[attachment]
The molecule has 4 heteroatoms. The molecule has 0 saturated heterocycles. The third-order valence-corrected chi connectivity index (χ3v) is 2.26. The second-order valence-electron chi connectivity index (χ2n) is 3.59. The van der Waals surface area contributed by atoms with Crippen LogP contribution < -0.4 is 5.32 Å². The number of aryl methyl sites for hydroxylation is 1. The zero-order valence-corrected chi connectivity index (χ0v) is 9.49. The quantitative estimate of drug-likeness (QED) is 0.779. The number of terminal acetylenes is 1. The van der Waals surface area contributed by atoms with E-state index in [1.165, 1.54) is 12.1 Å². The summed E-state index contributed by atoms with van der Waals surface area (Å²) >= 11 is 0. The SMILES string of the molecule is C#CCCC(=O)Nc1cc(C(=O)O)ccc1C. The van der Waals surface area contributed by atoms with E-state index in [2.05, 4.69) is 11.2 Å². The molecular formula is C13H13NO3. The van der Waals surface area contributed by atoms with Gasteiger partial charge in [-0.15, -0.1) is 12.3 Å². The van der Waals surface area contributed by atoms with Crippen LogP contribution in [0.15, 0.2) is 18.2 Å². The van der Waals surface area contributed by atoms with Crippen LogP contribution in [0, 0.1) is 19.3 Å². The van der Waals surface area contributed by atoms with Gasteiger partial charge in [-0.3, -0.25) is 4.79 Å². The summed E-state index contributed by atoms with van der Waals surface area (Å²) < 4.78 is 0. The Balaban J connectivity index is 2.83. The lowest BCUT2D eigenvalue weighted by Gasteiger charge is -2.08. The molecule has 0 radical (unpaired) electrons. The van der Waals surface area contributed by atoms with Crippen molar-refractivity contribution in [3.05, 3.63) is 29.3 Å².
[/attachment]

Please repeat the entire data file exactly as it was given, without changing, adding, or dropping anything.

The molecule has 4 heteroatoms. The molecule has 0 saturated heterocycles. The third-order valence-corrected chi connectivity index (χ3v) is 2.26. The second-order valence-electron chi connectivity index (χ2n) is 3.59. The van der Waals surface area contributed by atoms with Crippen LogP contribution < -0.4 is 5.32 Å². The number of aryl methyl sites for hydroxylation is 1. The zero-order valence-corrected chi connectivity index (χ0v) is 9.49. The quantitative estimate of drug-likeness (QED) is 0.779. The number of terminal acetylenes is 1. The van der Waals surface area contributed by atoms with E-state index in [1.165, 1.54) is 12.1 Å². The summed E-state index contributed by atoms with van der Waals surface area (Å²) >= 11 is 0. The SMILES string of the molecule is C#CCCC(=O)Nc1cc(C(=O)O)ccc1C. The van der Waals surface area contributed by atoms with E-state index in [2.05, 4.69) is 11.2 Å². The molecular formula is C13H13NO3. The van der Waals surface area contributed by atoms with Gasteiger partial charge in [-0.15, -0.1) is 12.3 Å². The van der Waals surface area contributed by atoms with Crippen LogP contribution in [0.15, 0.2) is 18.2 Å². The van der Waals surface area contributed by atoms with Crippen LogP contribution in [0, 0.1) is 19.3 Å². The van der Waals surface area contributed by atoms with Gasteiger partial charge in [-0.3, -0.25) is 4.79 Å². The summed E-state index contributed by atoms with van der Waals surface area (Å²) < 4.78 is 0. The Balaban J connectivity index is 2.83. The lowest BCUT2D eigenvalue weighted by Gasteiger charge is -2.08. The molecule has 0 radical (unpaired) electrons. The van der Waals surface area contributed by atoms with Crippen molar-refractivity contribution in [3.05, 3.63) is 29.3 Å².